More on the broadband "G-String" scheme; apparently never deployed:
--- In email@example.com, "Albert LaFrance" <lafrance@...> wrote:
> The Nov. 1956 issue of Radio & Television News magazine contains an article
> (on p. 40) describing an aerial CATV distribution network using a technology
> called the G-Line. The "G" signifies the inventor, Dr. George Goubau, who
> developed the transmission line for the Army Signal Corps. Commercial
> patent rights to the technology were held by a Surface Conduction, Inc.
> Essentially, the G-line is a single-conductor, open-wire line which
> functions like a coaxial cable. At each end of the line, the transition to
> conventional coaxial cable is accomplished by a conical sheet-metal
> transducer called a "launcher", which looks like a funnel. The outer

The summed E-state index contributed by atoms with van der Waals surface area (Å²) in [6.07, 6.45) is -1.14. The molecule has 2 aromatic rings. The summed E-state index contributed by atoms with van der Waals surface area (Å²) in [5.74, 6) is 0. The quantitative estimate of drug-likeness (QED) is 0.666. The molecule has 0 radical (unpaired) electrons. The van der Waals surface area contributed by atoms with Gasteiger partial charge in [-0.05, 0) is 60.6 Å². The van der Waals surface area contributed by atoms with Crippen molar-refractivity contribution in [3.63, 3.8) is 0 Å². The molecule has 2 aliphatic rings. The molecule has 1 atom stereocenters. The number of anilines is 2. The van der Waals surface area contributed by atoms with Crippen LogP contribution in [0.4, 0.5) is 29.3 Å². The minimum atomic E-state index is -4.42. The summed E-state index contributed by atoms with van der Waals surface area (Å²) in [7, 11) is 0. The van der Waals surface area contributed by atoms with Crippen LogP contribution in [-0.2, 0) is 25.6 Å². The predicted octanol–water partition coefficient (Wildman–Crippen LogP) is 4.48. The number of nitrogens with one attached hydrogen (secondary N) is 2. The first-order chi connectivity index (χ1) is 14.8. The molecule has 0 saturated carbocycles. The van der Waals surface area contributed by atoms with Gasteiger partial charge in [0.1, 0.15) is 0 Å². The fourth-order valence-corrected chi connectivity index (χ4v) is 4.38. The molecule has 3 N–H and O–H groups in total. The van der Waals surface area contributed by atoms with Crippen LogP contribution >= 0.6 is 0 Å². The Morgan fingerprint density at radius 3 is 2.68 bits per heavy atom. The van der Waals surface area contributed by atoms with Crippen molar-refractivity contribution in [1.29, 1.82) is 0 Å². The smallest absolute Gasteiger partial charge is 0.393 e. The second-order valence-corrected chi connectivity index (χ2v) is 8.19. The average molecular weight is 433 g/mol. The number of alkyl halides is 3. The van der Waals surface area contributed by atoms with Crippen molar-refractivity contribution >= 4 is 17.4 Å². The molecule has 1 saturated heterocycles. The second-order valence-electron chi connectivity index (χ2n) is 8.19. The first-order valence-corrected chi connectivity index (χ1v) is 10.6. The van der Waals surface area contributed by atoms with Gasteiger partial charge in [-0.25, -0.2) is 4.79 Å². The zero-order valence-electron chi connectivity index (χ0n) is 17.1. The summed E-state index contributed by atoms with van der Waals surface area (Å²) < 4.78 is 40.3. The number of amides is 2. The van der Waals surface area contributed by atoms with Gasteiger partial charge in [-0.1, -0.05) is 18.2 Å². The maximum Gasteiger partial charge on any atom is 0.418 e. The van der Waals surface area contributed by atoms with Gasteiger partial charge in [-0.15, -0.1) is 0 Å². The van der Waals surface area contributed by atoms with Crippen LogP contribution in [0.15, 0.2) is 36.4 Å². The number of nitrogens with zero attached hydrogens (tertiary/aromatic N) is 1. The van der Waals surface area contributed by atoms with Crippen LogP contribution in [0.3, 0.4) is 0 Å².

> conductor of the coax connects to the apex of the cone, while the inner
> conductor passes straight through the cone and continues as an insulated
> single conductor. This wire is supported at crossarms by a simple sling of
> nylon rope, rather than the usual porcelain or glass insulators.
> As best I understand the theory, the G-Line is electrically equivalent to a
> coaxial cable with an outer conductor of infinite diameter, with the signal
> propagating in an axial mode along the open wire. The diameter and taper of
> the launcher and the dielectric properties of the open wire's insulation are
> important factors
> Does anyone know what became of this technology? Was it used in other
> applications? Is it being used today?